clock menu more-arrow no yes mobile

Filed under:

Syracuse Basketball: Best and Worst Case Scenarios for Rakeem Christmas in Cleveland

Christmas will join the defending Eastern Conference champions.

Grant Halverson/Getty Images

In slightly less than a year, former Syracuse center Rakeem Christmas could very well be competing in the 2016 NBA Finals.

As far-fetched as that would've been to suggest a year ago, it's now plausible after Christmas was drafted 36th overall by the Minnesota Timberwolves in Thursday night's NBA Draft and immediately traded to the Cleveland Cavaliers. The Cavs are coming off a loss to the Golden State Warriors in the 2015 Finals and will be overwhelming favorites to return to basketball's biggest stage next season.

Christmas should be capable of contributing immediately, but he'll have to fight for a spot in the rotation of what could be a very crowded frontcourt.

Assuming he makes the roster, here are the best and worst case scenarios for the big man in Cleveland:

Best case: Because the Cavaliers love big lineups, Christmas gets playing time immediately. After the potential departures of Kevin Love, Brendan Haywood, and Kendrick Perkins, the SU grad sees regular time with Cleveland's second unit.

By the end of the 2016-17 season, the Cavaliers part ways with Anderson Varejao, and Christmas sees even more court time as Timofey Mozgov's primary backup. Christmas, an exceptional rim protector and instinctively great defender, adapts nicely to playing man-to-man and guarding the pick-and-roll. His impressive wingspan and standing reach enable him to guard centers and traditional power forwards, and he proves athletic enough to defend stretch-4s away from the basket.

Though not quite as impactful as an offensive player, Christmas serves as a dependable post-up scorer when asked to be such. He shows that his performance at the NBA Draft Combine was no fluke by being able to consistently knock down the midrange jumper. For years, he serves as a valuable rotation player on Cleveland teams that compete for championships.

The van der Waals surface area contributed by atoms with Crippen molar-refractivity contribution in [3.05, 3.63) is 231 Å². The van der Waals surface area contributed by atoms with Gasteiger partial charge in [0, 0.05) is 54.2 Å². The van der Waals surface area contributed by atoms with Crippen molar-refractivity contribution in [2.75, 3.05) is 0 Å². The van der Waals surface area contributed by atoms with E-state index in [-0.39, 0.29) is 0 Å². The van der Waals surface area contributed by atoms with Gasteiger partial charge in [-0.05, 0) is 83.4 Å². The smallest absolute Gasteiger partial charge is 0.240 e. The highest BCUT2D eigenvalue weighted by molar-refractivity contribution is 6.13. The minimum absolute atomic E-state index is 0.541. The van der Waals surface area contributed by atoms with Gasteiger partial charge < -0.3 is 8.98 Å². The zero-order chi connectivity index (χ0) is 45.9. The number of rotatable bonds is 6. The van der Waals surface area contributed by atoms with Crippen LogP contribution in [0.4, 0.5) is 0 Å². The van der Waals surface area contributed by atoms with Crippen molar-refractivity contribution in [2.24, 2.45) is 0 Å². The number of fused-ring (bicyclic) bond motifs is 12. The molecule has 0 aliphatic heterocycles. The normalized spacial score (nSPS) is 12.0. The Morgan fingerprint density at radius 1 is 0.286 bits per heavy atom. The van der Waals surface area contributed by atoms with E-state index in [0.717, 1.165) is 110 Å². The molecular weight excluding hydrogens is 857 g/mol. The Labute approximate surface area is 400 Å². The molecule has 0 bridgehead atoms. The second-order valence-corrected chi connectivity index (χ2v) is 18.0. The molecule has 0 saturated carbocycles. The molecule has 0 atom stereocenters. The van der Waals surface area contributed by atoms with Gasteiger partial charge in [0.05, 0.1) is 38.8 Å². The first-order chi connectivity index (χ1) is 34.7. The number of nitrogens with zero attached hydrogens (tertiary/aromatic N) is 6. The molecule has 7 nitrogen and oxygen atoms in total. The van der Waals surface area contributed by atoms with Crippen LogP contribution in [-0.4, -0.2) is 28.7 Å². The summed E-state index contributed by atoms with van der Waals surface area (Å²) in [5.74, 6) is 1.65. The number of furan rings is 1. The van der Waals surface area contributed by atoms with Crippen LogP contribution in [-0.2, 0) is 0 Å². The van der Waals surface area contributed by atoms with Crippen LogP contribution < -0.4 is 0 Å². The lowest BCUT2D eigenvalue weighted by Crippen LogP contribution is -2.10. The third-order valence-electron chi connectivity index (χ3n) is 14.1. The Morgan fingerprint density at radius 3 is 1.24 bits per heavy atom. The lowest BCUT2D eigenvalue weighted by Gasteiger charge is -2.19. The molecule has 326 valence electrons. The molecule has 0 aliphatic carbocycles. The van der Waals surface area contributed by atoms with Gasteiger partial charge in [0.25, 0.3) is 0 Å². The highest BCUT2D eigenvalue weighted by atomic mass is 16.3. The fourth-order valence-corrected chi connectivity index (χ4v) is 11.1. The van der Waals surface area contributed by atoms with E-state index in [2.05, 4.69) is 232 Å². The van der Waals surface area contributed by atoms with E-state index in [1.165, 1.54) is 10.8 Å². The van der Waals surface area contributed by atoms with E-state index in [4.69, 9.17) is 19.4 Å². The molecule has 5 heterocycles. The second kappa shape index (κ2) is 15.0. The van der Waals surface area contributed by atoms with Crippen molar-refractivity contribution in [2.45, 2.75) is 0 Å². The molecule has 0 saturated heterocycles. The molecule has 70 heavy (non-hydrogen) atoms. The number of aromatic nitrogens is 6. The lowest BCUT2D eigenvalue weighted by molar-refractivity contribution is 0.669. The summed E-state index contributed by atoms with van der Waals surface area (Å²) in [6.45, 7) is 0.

Worst case: By the end of his rookie contract, Christmas isn't getting better. It's obvious that he peaked during his senior season in college. At this point, he's closer to 30 years old than 20, and it's unlikely that he has any more potential to tap into.

As a player, he's too short at 6-foot-9 to defend centers and bigger power forwards and doesn't move well enough to guard stretch-4s. Nor does he adapt to defending the pick-and-roll style of basketball that dominates the NBA.

On offense, not much becomes of Christmas. Now that he's being defended by the Dwight Howards and Marc Gasols of the world, he's far from the low-post juggernaut that he was at Syracuse.

After never quite cracking into the regular rotation, Christmas doesn't get re-signed by the Cavs. There isn't a team willing to take another chance on him, and his NBA career ends up abruptly.

Bottom line: Christmas, unlike his former Syracuse teammate Chris McCullough, isn't just a long-term investment. He's a player who's ready to contribute now, and with LeBron James nearing age 31, the Cavs are doing everything they can to win now. This feels like a pretty good fit, and could look even better if Kevin Love leaves this offseason. Hell, maybe this pick is an indication that Cleveland expects him to.